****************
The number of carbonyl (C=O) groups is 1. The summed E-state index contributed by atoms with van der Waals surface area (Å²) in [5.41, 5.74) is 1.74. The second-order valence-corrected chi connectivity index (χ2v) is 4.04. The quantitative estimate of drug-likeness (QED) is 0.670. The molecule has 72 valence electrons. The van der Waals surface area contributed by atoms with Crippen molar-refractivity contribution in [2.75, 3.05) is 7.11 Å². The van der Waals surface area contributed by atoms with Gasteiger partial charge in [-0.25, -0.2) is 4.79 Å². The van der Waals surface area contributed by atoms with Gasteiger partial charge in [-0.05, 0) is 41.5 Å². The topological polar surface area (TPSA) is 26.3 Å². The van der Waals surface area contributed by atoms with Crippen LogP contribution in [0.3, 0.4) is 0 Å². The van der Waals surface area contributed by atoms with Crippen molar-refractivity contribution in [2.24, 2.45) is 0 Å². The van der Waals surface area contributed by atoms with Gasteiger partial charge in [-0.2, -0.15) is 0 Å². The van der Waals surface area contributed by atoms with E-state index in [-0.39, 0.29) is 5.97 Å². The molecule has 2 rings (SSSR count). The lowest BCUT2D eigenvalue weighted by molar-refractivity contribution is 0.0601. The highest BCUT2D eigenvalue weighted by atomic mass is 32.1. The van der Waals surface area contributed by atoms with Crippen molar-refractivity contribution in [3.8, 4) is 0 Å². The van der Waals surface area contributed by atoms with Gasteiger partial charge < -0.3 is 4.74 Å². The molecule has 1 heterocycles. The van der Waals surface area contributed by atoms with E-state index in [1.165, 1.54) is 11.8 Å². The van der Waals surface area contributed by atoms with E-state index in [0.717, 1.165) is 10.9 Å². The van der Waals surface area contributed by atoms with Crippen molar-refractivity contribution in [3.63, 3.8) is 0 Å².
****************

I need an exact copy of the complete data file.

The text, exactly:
The number of carbonyl (C=O) groups is 1. The summed E-state index contributed by atoms with van der Waals surface area (Å²) in [5.41, 5.74) is 1.74. The second-order valence-corrected chi connectivity index (χ2v) is 4.04. The quantitative estimate of drug-likeness (QED) is 0.670. The molecule has 72 valence electrons. The van der Waals surface area contributed by atoms with Crippen molar-refractivity contribution in [2.75, 3.05) is 7.11 Å². The van der Waals surface area contributed by atoms with Gasteiger partial charge in [-0.25, -0.2) is 4.79 Å². The van der Waals surface area contributed by atoms with Gasteiger partial charge in [-0.05, 0) is 41.5 Å². The topological polar surface area (TPSA) is 26.3 Å². The van der Waals surface area contributed by atoms with Crippen LogP contribution in [0.3, 0.4) is 0 Å². The van der Waals surface area contributed by atoms with Crippen molar-refractivity contribution in [2.24, 2.45) is 0 Å². The van der Waals surface area contributed by atoms with Gasteiger partial charge in [-0.2, -0.15) is 0 Å². The van der Waals surface area contributed by atoms with E-state index in [-0.39, 0.29) is 5.97 Å². The molecule has 2 rings (SSSR count). The lowest BCUT2D eigenvalue weighted by molar-refractivity contribution is 0.0601. The highest BCUT2D eigenvalue weighted by atomic mass is 32.1. The van der Waals surface area contributed by atoms with Crippen molar-refractivity contribution in [3.8, 4) is 0 Å². The van der Waals surface area contributed by atoms with Gasteiger partial charge < -0.3 is 4.74 Å². The molecule has 1 heterocycles. The van der Waals surface area contributed by atoms with E-state index in [1.165, 1.54) is 11.8 Å². The van der Waals surface area contributed by atoms with E-state index in [0.717, 1.165) is 10.9 Å². The van der Waals surface area contributed by atoms with Crippen molar-refractivity contribution in [3.63, 3.8) is 0 Å².